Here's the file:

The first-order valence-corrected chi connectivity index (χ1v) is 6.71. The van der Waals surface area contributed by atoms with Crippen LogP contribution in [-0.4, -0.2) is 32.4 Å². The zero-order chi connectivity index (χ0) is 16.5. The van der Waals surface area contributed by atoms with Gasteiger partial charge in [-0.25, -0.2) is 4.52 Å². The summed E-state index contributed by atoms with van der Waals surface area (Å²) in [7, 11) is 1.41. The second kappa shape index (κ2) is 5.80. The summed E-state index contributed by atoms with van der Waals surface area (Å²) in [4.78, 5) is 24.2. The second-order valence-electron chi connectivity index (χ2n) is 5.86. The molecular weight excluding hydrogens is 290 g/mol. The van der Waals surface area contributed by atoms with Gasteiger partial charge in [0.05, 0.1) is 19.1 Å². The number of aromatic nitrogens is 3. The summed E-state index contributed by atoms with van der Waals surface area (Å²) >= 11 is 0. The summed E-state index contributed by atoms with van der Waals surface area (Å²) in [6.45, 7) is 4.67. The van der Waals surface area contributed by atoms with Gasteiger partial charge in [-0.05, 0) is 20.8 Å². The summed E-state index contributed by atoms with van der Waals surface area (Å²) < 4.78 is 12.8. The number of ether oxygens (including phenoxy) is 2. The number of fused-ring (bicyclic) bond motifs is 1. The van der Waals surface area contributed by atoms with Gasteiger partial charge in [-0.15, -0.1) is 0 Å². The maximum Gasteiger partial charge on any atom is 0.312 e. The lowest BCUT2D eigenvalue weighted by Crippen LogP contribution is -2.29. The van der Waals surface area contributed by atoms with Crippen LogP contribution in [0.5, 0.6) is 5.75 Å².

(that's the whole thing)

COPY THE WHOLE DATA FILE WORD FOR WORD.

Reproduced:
The first-order valence-corrected chi connectivity index (χ1v) is 6.71. The van der Waals surface area contributed by atoms with Crippen LogP contribution in [-0.4, -0.2) is 32.4 Å². The zero-order chi connectivity index (χ0) is 16.5. The van der Waals surface area contributed by atoms with Gasteiger partial charge in [-0.25, -0.2) is 4.52 Å². The summed E-state index contributed by atoms with van der Waals surface area (Å²) in [7, 11) is 1.41. The second kappa shape index (κ2) is 5.80. The summed E-state index contributed by atoms with van der Waals surface area (Å²) in [4.78, 5) is 24.2. The second-order valence-electron chi connectivity index (χ2n) is 5.86. The molecular weight excluding hydrogens is 290 g/mol. The van der Waals surface area contributed by atoms with Gasteiger partial charge in [0.05, 0.1) is 19.1 Å². The number of aromatic nitrogens is 3. The summed E-state index contributed by atoms with van der Waals surface area (Å²) >= 11 is 0. The summed E-state index contributed by atoms with van der Waals surface area (Å²) in [6.45, 7) is 4.67. The van der Waals surface area contributed by atoms with Gasteiger partial charge in [-0.05, 0) is 20.8 Å². The summed E-state index contributed by atoms with van der Waals surface area (Å²) < 4.78 is 12.8. The number of ether oxygens (including phenoxy) is 2. The number of fused-ring (bicyclic) bond motifs is 1. The van der Waals surface area contributed by atoms with Gasteiger partial charge in [-0.15, -0.1) is 0 Å². The maximum Gasteiger partial charge on any atom is 0.312 e. The lowest BCUT2D eigenvalue weighted by Crippen LogP contribution is -2.29. The van der Waals surface area contributed by atoms with Crippen LogP contribution in [0.5, 0.6) is 5.75 Å².